Gallagher, M. E., C. A. Masiello, W. C. Hockaday, J. A. Baldock, S. Snapp, and C. P. McSwiney. 2014. Controls on the oxidative ratio of net primary production in agricultural ecosystems. Biogeochemistry 121:581-594.

Citable PDF link: https://lter.kbs.msu.edu/pub/3482

Ecosystem-, biome-, and global-level oxidative ratio (OR) estimates are used to understand ecosystem gas exchange processes, and assess the sizes of the terrestrial biosphere and ocean carbon sinks, and the mechanisms controlling them. We have developed analytical methods to measure the OR of terrestrial carbon stocks from biomass chemistry that give accurate and precise estimates of ecosystem atmosphere-biosphere gas flux OR. Here we apply these techniques to agricultural ecosystems to address two uncertainties: (1) whether changing crop species distribution can change ecosystem OR, and (2) whether nutrient status can change ecosystem OR. Analyzing the top three crops in the U.S. (soybean, corn, wheat), we showed differences between the OR of net primary production (ORab) of legumes (1.109 ± 0.003) versus grass crops (corn: 1.028 ± 0.001; wheat: 1.033 ± 0.001). Our preliminary estimate of the average U.S. agriculture ORab is 1.058 in 2010, and extrapolations indicate that the U.S. agricultural ORab has increased from 1.040 in 1930, likely due to shifts in agricultural land use (e.g. oat acreage decreases while soybean acreage increases over time). We also observed that increasing nitrogen fertilization rate led to only a small increase in ORab. Taken together, our results indicate that it is possible for biome-level ORab to vary over time and space. The largest driver of ORab variation in this study was variation in crop distribution, which changed ORab by an order of magnitude more than variations in nitrogen fertilizer application.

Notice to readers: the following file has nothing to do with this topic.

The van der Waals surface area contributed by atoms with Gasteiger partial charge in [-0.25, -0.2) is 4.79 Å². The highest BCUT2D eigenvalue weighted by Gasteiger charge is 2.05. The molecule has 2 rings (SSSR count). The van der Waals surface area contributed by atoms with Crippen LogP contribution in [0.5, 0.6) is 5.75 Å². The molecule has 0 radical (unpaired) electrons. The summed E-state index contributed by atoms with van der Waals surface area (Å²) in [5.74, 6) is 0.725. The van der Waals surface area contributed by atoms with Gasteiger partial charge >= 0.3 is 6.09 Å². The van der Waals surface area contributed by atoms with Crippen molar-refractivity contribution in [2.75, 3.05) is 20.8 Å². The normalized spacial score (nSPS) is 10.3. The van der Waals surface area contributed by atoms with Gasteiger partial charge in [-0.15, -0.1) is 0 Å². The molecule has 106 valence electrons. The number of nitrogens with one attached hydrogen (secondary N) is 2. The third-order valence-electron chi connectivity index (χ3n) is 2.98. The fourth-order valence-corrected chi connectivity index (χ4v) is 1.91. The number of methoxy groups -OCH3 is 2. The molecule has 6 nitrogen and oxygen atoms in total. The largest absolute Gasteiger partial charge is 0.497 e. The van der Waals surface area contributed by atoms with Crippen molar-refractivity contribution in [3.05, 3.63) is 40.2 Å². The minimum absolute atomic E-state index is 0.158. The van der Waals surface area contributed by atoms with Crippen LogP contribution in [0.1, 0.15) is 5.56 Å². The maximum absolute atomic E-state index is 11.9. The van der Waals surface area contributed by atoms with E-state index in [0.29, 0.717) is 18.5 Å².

DOI: 10.1007/s10533-014-0024-9

Associated Treatment Areas:

Living Field Lab T1

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